October 11, 2012 | By Aileen Roberta Schlef | email@example.com
Book & Authors, October 10, 2012
"No Lost Causes" by former President of Colombia, Alvaro Uribe Velez.
It was a standing room only crowd that gathered Oct. 10 to hear former President of Colombia Alvaro Uribe Velez tell the riveting story of Colombia’s dramatic turnaround during his years in office, 2002-2010.
In a conversation with Rick Dunham, Uribe discussed his memoir, "No Lost Causes," chronicling his “permanent dialogue with the different sectors of Colombia” and his personal journey to become the national leader who would lead Colombia’s ascent from being a reputed “failed state.”
Colombia had known little peace is nearly 200 years of independence and had been overtaken by drug kingpins, terrorist groups and incredible poverty. When Uribe left office, he had an 80% popularity rating, and he remains actively engaged in national issues. During his tenure, the country emerged from decades of violence, kidnapping, and narco-traficking. He achieved what some had considered impossible, important military victories against the FARC (Revolutionary Armed Forces of Colombia) and other paramilitary groups.
His sense of destiny was founded, he says, by a sense of “sadness forever, but no hatred.” His inauguration day was marked with a violent bombing in Bogota. He said he is a “member of the community –- half of all Colombians –- who had lost a loved one to violence.” In April 2002, close associates had been kidnapped on a peace mission, joining 2,800 that had been taken captive in a year. He says, “Our sole mission was to restore security and to liberate every Colombian hostage.” Today, the nation is more peaceful, has a stable democracy, an improved system of education and healthcare, and is actively pursuing international trade and investments.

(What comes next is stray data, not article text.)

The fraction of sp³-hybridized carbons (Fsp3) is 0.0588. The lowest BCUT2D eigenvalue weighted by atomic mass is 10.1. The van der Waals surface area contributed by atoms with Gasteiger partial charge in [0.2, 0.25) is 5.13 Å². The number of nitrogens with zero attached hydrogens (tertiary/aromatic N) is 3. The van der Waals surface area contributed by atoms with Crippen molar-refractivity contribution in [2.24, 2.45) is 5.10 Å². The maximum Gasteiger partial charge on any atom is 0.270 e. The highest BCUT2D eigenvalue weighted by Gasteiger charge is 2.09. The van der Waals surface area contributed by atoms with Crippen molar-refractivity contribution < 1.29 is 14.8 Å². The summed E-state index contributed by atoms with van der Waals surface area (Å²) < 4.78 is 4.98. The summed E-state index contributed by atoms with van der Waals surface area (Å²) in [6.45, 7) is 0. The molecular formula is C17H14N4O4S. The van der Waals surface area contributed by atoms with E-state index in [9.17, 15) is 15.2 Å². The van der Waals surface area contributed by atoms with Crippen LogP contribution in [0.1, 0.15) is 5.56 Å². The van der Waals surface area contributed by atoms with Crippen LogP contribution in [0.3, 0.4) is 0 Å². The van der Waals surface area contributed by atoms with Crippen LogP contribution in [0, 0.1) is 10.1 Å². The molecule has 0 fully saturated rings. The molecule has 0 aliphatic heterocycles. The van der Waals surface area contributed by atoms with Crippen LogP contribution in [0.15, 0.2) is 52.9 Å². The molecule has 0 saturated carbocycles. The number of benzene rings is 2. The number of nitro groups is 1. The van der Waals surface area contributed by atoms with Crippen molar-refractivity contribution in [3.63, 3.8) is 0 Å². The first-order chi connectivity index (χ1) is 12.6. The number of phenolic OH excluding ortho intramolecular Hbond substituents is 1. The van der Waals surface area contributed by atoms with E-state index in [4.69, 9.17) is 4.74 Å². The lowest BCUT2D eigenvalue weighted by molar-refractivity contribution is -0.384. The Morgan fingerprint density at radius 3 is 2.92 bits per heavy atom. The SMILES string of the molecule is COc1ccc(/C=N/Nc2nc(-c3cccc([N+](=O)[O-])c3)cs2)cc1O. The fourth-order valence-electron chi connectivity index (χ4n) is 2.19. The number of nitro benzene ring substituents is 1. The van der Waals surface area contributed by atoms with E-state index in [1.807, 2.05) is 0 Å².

At great personal risk, Uribe set out a course that focused on building security, democratic values, social cohesion and financial investment. When the newly inaugurated president discovered that the federal budget lacked the money to pay soldiers, he taxed the wealthiest. Many took loans on their property. The new president promised business incentives to encourage their generosity. He worked internationally to build alliances and secured access to technology and weapons, increased trade and investments. President George W. Bush was a critical supporter.
Alvaro Uribe Velez was educated at the Universidad de Antioquia and received a post- graduate degree in management and administration from Harvard, where he studied conflict resolution. He credits his mother with nurturing “the energy and tenacity” in her children. An early activist fighting for women’s rights, she was elected president of their city council. His father was murdered in a kidnapping attempt by a FARC guerilla in 1983.
President Uribe had been a senator, governor of Antioquia state and mayor of Medellin. Since leaving presidency he is a visiting scholar at several universities and vice chair of the U.N. Secretary General's Panel of Inquiry investigating the 2010 flotilla incident in Gaza. He is clear that, “I am accountable for failure” and I share victory, such as the bloodless rescue of Ingrid Betancourt and 14 additional hostages in 2008.
He said he lives each day remembering the 2003 failed rescue of 11 hostages, including several close associates, writing, “The march was supposed to be a turning point in Colombian history –- our Selma.”
The proceeds from "No Lost Causes" will fund the establishment of a new nonprofit university in Colombia.